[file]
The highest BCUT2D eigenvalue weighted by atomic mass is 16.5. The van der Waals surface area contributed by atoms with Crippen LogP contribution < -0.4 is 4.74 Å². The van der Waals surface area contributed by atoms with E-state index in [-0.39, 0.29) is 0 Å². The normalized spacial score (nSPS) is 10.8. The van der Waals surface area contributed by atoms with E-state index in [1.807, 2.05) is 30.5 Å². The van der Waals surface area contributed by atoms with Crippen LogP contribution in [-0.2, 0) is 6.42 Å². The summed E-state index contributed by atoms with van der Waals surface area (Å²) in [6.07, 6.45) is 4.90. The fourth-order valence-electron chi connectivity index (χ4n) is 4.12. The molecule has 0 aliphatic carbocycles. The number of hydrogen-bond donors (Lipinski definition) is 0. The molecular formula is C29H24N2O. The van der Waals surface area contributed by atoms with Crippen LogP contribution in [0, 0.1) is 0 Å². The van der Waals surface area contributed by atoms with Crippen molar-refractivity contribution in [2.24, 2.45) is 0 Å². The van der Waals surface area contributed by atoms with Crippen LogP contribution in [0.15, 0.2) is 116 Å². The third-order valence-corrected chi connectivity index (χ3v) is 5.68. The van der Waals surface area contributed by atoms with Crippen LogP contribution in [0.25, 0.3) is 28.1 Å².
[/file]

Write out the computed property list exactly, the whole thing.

The highest BCUT2D eigenvalue weighted by atomic mass is 16.5. The van der Waals surface area contributed by atoms with Crippen LogP contribution < -0.4 is 4.74 Å². The van der Waals surface area contributed by atoms with E-state index in [-0.39, 0.29) is 0 Å². The normalized spacial score (nSPS) is 10.8. The van der Waals surface area contributed by atoms with E-state index in [1.807, 2.05) is 30.5 Å². The van der Waals surface area contributed by atoms with Crippen LogP contribution in [-0.2, 0) is 6.42 Å². The summed E-state index contributed by atoms with van der Waals surface area (Å²) in [6.07, 6.45) is 4.90. The fourth-order valence-electron chi connectivity index (χ4n) is 4.12. The molecule has 0 aliphatic carbocycles. The number of hydrogen-bond donors (Lipinski definition) is 0. The molecular formula is C29H24N2O. The van der Waals surface area contributed by atoms with Crippen LogP contribution in [0, 0.1) is 0 Å². The van der Waals surface area contributed by atoms with Crippen molar-refractivity contribution in [2.24, 2.45) is 0 Å². The van der Waals surface area contributed by atoms with Crippen LogP contribution in [0.15, 0.2) is 116 Å². The third-order valence-corrected chi connectivity index (χ3v) is 5.68. The van der Waals surface area contributed by atoms with Crippen LogP contribution in [0.25, 0.3) is 28.1 Å².